I overslept this morning,
having eventually dragged myself to bed at around 0130am, as I’d been carrying out a deep-clean & sanitisation of all my cheesemaking & ice-cream equipment. I did this, in preparation not only for more fresh batches & because I’m feeling buoyed up with the excitement of experimentation; but also as Samhain dictates, because it’s a good time for clearing out the old & carefully evaluating the successes, failures, strengths & weaknesses of the previous ‘year’; as well using the winter months to plan for the year ahead.
And of course, I’d lit my candles & put out my offerings of food for the Spirits….even including a little dish of tuna just in case Shaui, Clyde, Jasmine or all our other much-loved, never-forgotten feline friends should be visiting their living moggy mates during the course of the night. Mysteriously, I discovered the tuna had been consumed by dawn’s early light….but then again, Moriarty was smacking his lips with a wicked gleam in those piercing green eyes….!
So I’d carefully evaluated the past, & considered & acknowledged my weaknesses whilst munching thoughtfully on one of the excellent, juicy apples from our orchard; I feel rejuvented, my enthusiasm renewed. Whilst it was a generally overcast day, the odd patch of blue sky put in a tentative appearance, so the goats enjoyed another day outside; much to their relief no doubt, as they clearly do not appreciate the new hay as much as our 2006 crop – this so far has been something of a disappointment; but relatively speaking it’s not that bad; they’ve just been spoiled until now.
I spent a fair bit of time catching up on emails & telephone calls, as well as trying to evaluate the thorny problem of ordering ear tags for the latest livestock; the laws are so transient & indeed set to change again next year, that it’s sometimes hard to know whether you’ve ordered the right thing at the right time – & tagging an animal is something you only ever want to do once if possible, as it causes so much more pain & distress than applying a simple ear tattoo. However, with goats, the type of tag with the best longevity, seems to be the button variety; which unfortunately is far too cumbersome & bulky to fit in the ears of six- to nine-month-old kids, as the law dictates. So we have to identify them with a smaller, more flimsy tag; & hope that it isn’t torn out in play, or whilst browsing or whatever – which unfortunately, does happen all too often. It’s a shame the button tag cannot be adapted so it can be applied to the ears of younger animals without causing damage, but would also readily remain in the ear for the duration of the goat’s life. Anyway things are only set to get worse, where goats & indeed livestock in general, are concerned: double tagging is soon to be introduced, with all the additional stress & potential for infection & shredded ears that will doubtless result. Thanks for that, EU bureaucrats.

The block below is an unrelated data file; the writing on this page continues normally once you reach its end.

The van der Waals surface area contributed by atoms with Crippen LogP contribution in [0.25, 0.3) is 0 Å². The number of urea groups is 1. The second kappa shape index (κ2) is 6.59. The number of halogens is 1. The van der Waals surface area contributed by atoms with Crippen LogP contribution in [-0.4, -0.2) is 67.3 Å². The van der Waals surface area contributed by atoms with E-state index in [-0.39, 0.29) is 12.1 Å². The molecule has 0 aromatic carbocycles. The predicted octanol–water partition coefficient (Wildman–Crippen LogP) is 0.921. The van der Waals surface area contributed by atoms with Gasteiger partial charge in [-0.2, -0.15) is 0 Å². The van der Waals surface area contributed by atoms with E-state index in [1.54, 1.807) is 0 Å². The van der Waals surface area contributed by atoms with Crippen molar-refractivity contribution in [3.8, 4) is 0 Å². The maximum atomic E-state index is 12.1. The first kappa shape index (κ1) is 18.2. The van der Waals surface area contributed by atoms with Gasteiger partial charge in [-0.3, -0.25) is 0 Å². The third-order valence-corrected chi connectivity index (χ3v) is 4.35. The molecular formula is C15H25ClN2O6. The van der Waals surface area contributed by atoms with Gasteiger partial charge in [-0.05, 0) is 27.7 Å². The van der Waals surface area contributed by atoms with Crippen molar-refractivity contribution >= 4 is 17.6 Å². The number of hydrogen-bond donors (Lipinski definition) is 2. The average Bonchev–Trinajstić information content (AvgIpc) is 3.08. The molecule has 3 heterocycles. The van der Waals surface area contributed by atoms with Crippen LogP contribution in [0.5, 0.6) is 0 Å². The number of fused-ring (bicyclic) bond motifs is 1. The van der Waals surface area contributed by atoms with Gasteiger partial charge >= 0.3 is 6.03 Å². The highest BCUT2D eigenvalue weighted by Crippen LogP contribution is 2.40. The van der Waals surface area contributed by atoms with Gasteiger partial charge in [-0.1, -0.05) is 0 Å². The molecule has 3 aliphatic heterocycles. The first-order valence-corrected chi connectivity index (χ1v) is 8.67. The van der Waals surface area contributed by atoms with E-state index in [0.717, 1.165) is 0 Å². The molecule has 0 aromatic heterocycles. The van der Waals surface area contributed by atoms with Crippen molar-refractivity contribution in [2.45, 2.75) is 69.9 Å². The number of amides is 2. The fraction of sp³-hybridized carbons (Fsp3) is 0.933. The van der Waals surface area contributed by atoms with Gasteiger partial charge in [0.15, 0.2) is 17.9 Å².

I’ve recently been in discussion with another aspiring cheesemaker – Sue – who is just starting out on the long & rocky road to setting up her own artisan business – where we were indeed, not very long ago (& we still have such a distance to travel on that journey, ooerr!!). I certainly gain inspiration from the shared experience of fellow artisan cheesemakers, on any scale – & was delighted to read of Nora’s latest success on her ‘Chicken Dumpling’ blog, making mozzarella in her kitchen at home – good for her! Even though personally I’m not fond of plasticized curd as it’s known, having lived round the corner from a mozzarella factory in Italy for a while (ironically things have now come full circle as there is also a mozzarella factory in our local town!) Nora’s efforts have inspired me to have a small-scale go, myself. I must admit, whilst eating it isn’t my thing, a fresh cheese made from good-quality milk can have a mouth-watering appeal; besides which, making the stuff has an almost irresistible appeal as it is strangely therapeutic. But there again, I was originally schooled in the craft by the diva of mozzarella – Val Bines – whose teaching was not only fun but also an inspiration.